Before you go …
If you like what you are reading and believe in independent, nonprofit, nonpartisan journalism like ours—journalism the way it should be—please contribute to keep us going. Reporting like this isn’t free to produce and we cannot do this alone. Thank you!
Press release from the N.C. Department of Environment and Natural Resources, shared April 16:
RALEIGH – North Carolina environmental officials are inviting people to a May forum in Durham on more effective and economically sound solutions to the water quality problems caused by nutrient pollution.
The North Carolina Forum on Nutrient Over-Enrichment: The Science, Economics and Options for Proactive Public Policy is scheduled for May 29-30 at the Sheraton Imperial Hotel and Convention Center in Durham. The event is being hosted by the state Environmental Management Commission and the N.C. Division of Water Quality.
The forum will provide state and local leaders, managers and planners with a well-balanced review of the science, regulatory issues, economic considerations and other policy issues related to nutrient over-enrichment and options for avoiding impairments to surface waters.
More information about the forum, including the agenda and registration information, is available at: http://www.ncsu.edu/mckimmon/cpe/opd/NCFONOE/index.html. Reduced registration costs are available for those who register before May 1.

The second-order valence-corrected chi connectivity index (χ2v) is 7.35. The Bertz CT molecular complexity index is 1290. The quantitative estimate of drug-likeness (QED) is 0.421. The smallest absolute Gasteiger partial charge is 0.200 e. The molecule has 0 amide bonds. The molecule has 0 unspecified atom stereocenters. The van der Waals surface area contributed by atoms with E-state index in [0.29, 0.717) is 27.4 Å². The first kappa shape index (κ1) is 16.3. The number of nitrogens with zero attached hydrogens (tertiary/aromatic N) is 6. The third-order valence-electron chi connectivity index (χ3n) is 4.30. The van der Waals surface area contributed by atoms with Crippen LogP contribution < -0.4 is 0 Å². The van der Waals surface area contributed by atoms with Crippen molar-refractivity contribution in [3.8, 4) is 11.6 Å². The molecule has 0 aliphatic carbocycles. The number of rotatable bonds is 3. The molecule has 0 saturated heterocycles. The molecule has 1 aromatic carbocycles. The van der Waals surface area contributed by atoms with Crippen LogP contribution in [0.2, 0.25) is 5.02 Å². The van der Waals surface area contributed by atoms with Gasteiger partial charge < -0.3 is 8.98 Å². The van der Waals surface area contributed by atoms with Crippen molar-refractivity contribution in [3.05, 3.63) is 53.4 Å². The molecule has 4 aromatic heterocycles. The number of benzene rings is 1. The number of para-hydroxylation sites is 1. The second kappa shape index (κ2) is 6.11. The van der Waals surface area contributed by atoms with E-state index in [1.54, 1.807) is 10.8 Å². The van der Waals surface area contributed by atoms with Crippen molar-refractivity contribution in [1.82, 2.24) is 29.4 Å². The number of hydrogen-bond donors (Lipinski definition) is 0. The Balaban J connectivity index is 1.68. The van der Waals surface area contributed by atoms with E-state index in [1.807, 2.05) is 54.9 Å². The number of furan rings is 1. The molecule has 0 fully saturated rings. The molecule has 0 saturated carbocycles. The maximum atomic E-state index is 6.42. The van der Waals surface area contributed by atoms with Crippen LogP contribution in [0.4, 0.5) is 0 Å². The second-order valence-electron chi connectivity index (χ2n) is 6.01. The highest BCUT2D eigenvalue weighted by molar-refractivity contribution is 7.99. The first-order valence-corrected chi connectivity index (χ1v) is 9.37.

Nutrients – primarily nitrogen and phosphorus – are present naturally in streams, rivers and estuaries. They support the growth of algae and other aquatic plants that provide an important food resource for fish and other aquatic life.
However, human activity has contributed to excessive levels of nutrients reaching the waterways. Wastewater from towns and industries, failing sewage systems, runoff from row crop agriculture and animal operations, and over-fertilization have contributed excessive amounts of nutrients that harm the environment. Excessive nutrients lead to algal blooms, which can reduce oxygen available for fish and contribute to fish kills, and cause taste and odor problems for drinking water and nuisance problems for boating and swimming.
To reduce excessive nutrients, many communities have put in place stormwater controls for roads, parking lots and other developed areas. They’ve also maintained vegetative areas next to streams and lakes, improved wastewater treatment and reduced development density.
While those measures provide some protections, continuing problems with algal blooms, fish kills and augmented treatment requirements for drinking water are evidence that more must be done to protect the state’s aquatic resources.
The Environmental Protection Agency has strongly encouraged states to adopt numeric water quality standards for nitrogen and phosphorus thus potentially impacting the management of wastewater dischargers, local government ordinances, and agricultural and stormwater management rules and regulations.
During the forum, speakers from across the Environmental Protection Agency, state environmental agencies, the regulated community and research institutes and universities will discuss the science, the economics, and alternative approaches to numeric nutrient standards in North Carolina.